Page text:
The much-awaited BNP Paribas 8.97 billion dollar fine was announced yesterday after France’s biggest bank agreed to settle with US authorities over allegations of doing business with rogue nations, specifically Iran, Cuba and Sudan.
As part of the settlement, the largest for this type of crime in US history, BNP Paribas (BNP) pleaded guilty to two criminal charges of breaking US sanctions and related recordkeeping, and agreed to dismiss 13 people who were linked to the sanctions violations.
Apart from the financial penalty, BNP has had its dollar clearing license suspended for one year, starting on January 1st, 2015. During that period, US dollars will be cleared through a third party bank instead.
The settlement was made between BNP and:
- the U.S. Department of Justice,
- the U.S. Attorney’s Office for the Southern District of New York,
- the New York County District Attorney’s Office,
- the Board of Governors of the U.S. Federal Reserve System (FED),
- the New York State Department of Financial Services (DFS), and
- the US Department of the Treasury’s Office of Foreign Assets Control (OFAC).
Concealed the crime and covered its tracks
US Attorney General Eric Holder said yesterday that BNP went to elaborate lengths to hide illegal transactions, cover its tracks, and mislead US authorities. The bank used “cover payments” to make it look as if the sanctioned entities were not involved in the transactions that were processed through several parts of the United States, including New York.
Mr. Holden said:
“They worked with partners and subsidiaries around the world to structure transactions in needlessly complicated ways – using sophisticated techniques that served no legitimate business purpose, but that allowed them to obscure the truth: that these transactions violated the law and should not have been occurring in the first place.”
“Through these widespread illegal practices, BNP knowingly processed more than $500 million in illicit U.S. dollar transactions involving a company controlled by an Iranian energy group – headquartered in Tehran and owned in full by an Iranian citizen.”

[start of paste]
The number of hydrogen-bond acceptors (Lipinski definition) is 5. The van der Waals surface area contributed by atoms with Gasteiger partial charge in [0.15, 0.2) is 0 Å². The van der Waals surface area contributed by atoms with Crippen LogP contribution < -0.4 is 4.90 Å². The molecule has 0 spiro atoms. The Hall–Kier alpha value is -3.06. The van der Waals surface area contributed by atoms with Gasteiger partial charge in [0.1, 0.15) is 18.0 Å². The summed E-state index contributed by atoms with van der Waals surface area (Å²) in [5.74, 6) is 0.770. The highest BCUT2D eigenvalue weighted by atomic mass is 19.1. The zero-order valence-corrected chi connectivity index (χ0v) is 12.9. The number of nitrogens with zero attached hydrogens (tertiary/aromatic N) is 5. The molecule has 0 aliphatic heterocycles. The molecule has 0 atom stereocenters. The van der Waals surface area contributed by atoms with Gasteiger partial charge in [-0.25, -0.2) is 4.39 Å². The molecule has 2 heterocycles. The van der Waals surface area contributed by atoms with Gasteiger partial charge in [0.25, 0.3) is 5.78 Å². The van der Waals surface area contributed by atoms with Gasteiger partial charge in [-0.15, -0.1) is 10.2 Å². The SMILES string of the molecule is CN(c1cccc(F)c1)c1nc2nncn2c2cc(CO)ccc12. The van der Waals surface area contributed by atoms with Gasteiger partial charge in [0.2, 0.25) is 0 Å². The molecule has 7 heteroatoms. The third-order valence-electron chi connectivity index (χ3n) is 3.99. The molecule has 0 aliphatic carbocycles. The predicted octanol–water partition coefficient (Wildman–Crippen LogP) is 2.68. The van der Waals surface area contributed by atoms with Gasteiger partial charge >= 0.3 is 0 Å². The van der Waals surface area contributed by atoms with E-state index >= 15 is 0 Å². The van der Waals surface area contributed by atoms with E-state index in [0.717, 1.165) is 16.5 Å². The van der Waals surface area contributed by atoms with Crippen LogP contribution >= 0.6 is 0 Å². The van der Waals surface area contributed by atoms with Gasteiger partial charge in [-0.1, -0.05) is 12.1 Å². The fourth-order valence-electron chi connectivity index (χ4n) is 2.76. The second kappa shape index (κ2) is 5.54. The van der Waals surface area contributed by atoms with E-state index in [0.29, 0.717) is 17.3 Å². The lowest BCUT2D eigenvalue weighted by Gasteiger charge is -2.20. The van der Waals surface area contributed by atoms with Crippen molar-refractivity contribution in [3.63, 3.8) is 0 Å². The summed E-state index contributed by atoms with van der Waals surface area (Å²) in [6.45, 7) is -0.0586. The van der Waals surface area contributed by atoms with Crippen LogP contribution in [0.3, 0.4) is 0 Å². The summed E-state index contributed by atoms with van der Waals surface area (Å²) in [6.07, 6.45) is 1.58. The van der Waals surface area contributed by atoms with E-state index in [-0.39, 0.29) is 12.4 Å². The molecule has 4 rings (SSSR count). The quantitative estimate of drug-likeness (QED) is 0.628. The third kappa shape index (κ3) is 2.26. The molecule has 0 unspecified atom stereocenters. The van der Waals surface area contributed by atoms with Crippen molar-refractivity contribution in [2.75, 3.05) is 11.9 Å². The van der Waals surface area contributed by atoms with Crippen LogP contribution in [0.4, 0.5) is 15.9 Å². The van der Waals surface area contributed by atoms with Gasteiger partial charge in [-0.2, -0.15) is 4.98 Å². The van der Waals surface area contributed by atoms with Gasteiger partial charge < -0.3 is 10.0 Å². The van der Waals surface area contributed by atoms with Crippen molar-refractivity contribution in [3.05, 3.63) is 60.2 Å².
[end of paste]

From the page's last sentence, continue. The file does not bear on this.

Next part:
“The bank also processed thousands of transactions – totaling more than $1.7 billion – with sanctioned entities in Cuba. And BNP enabled the Government of Sudan and related institutions to avail themselves of the U.S. financial system, engaging in billions of dollars in illegal transactions. They did this despite knowing that the Sudanese government supported terrorism, engaged in human rights abuses, and even – in the words of one senior compliance manager – “has hosted Osama bin Laden and refuses the United Nations intervention in Darfur.”
Mr. Holder added that hopefully the settlement will serve as a warning to other financial institutions and companies that do business with the United States that “illegal conduct will simple not be tolerated.”
Exceptional charge and an apology
BNP, France’s biggest bank, announced that beyond the $1.1 billion that had already been provisioned for fines, the bank will take an exceptional charge of €5.8 billion ($7.94 billion) to be booked in Q2 2014.
CEO of BNP Paribas, Jean-Laurent Bonnafe, said:
“We deeply regret the past misconduct that led to this settlement. The failures that have come to light in the course of this investigation run contrary to the principles on which BNP Paribas has always sought to operate.”
“We have announced today a comprehensive plan to strengthen our internal controls and processes, in ongoing close coordination with the US authorities and our home regulator to ensure that we do not fall below the high standards of responsible conduct we expect from everyone associated with BNP Paribas.”
Is there a US vendetta against European banks?
As the US levies heftier-and-heftier fines on European financial institutions, there is a growing perception among European lawmakers and lenders that the US has it in for them.
Fines have been levied not only for sanctions violations, but also for assisting tax dodgers, money laundering and manipulating interest rates.
While it may be natural to have those perceptions, it would be unfair and unrealistic to make such an accusation. In 2013, JP Morgan, America’s largest bank, agreed a whopping $13 billion settlement with US authorities, while Bank of America agreed to pay Freddie Mac and Fannie Mae $9.5 billion.
The following European banks have had fines slapped on them in the United States:
- Credit Suisse: $2.6 billion for helping US citizens dodge taxes.
- HSBC: $1.9 billion for money laundering.
- UBS: $1.2 billion and $780 million for manipulating Libor and tax evasion respectively.
- Standard Chartered: $674 for violating US sactions. Last week it issued a profit warning.
Video – After the fine, what now for BNP?
Paul Davis of the Wall Street Journal says the impact of the fine is perfectly digestible for BNP. It will hold its dividend flat for a couple of years, but it will be able to meet its capital target for the end of the year without raising fresh equity.